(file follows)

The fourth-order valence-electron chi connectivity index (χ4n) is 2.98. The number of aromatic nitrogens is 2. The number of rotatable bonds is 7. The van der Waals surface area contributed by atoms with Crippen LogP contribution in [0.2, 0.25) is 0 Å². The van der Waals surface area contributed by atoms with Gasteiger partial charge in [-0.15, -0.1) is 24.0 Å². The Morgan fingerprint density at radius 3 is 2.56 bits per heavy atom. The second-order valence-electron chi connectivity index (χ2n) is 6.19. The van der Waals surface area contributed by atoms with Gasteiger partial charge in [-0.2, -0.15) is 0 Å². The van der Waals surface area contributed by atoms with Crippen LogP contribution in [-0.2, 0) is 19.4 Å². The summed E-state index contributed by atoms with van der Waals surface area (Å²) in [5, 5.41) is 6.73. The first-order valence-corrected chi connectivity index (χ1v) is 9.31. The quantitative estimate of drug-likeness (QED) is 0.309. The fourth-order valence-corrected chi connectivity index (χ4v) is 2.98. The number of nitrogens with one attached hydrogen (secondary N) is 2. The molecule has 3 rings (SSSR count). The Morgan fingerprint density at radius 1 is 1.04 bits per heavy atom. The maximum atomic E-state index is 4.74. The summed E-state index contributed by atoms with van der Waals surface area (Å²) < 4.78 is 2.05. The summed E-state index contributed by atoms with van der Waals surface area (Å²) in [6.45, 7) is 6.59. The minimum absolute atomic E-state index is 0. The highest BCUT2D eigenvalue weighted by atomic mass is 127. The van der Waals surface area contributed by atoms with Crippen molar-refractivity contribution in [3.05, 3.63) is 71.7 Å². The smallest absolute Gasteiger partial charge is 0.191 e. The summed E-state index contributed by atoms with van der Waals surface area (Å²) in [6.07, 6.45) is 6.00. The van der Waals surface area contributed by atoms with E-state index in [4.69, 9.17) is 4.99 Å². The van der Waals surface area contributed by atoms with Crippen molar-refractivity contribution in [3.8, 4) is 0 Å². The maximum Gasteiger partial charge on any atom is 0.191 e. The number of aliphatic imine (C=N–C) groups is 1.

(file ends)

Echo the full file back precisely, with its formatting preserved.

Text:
The fourth-order valence-electron chi connectivity index (χ4n) is 2.98. The number of aromatic nitrogens is 2. The number of rotatable bonds is 7. The van der Waals surface area contributed by atoms with Crippen LogP contribution in [0.2, 0.25) is 0 Å². The van der Waals surface area contributed by atoms with Gasteiger partial charge in [-0.15, -0.1) is 24.0 Å². The Morgan fingerprint density at radius 3 is 2.56 bits per heavy atom. The second-order valence-electron chi connectivity index (χ2n) is 6.19. The van der Waals surface area contributed by atoms with Gasteiger partial charge in [-0.2, -0.15) is 0 Å². The van der Waals surface area contributed by atoms with Crippen LogP contribution in [-0.2, 0) is 19.4 Å². The summed E-state index contributed by atoms with van der Waals surface area (Å²) in [5, 5.41) is 6.73. The first-order valence-corrected chi connectivity index (χ1v) is 9.31. The quantitative estimate of drug-likeness (QED) is 0.309. The fourth-order valence-corrected chi connectivity index (χ4v) is 2.98. The number of nitrogens with one attached hydrogen (secondary N) is 2. The molecule has 3 rings (SSSR count). The Morgan fingerprint density at radius 1 is 1.04 bits per heavy atom. The maximum atomic E-state index is 4.74. The summed E-state index contributed by atoms with van der Waals surface area (Å²) < 4.78 is 2.05. The summed E-state index contributed by atoms with van der Waals surface area (Å²) in [6.45, 7) is 6.59. The minimum absolute atomic E-state index is 0. The highest BCUT2D eigenvalue weighted by atomic mass is 127. The van der Waals surface area contributed by atoms with Crippen molar-refractivity contribution in [3.05, 3.63) is 71.7 Å². The smallest absolute Gasteiger partial charge is 0.191 e. The summed E-state index contributed by atoms with van der Waals surface area (Å²) in [6.07, 6.45) is 6.00. The van der Waals surface area contributed by atoms with E-state index in [4.69, 9.17) is 4.99 Å². The van der Waals surface area contributed by atoms with Crippen molar-refractivity contribution in [3.8, 4) is 0 Å². The maximum Gasteiger partial charge on any atom is 0.191 e. The number of aliphatic imine (C=N–C) groups is 1.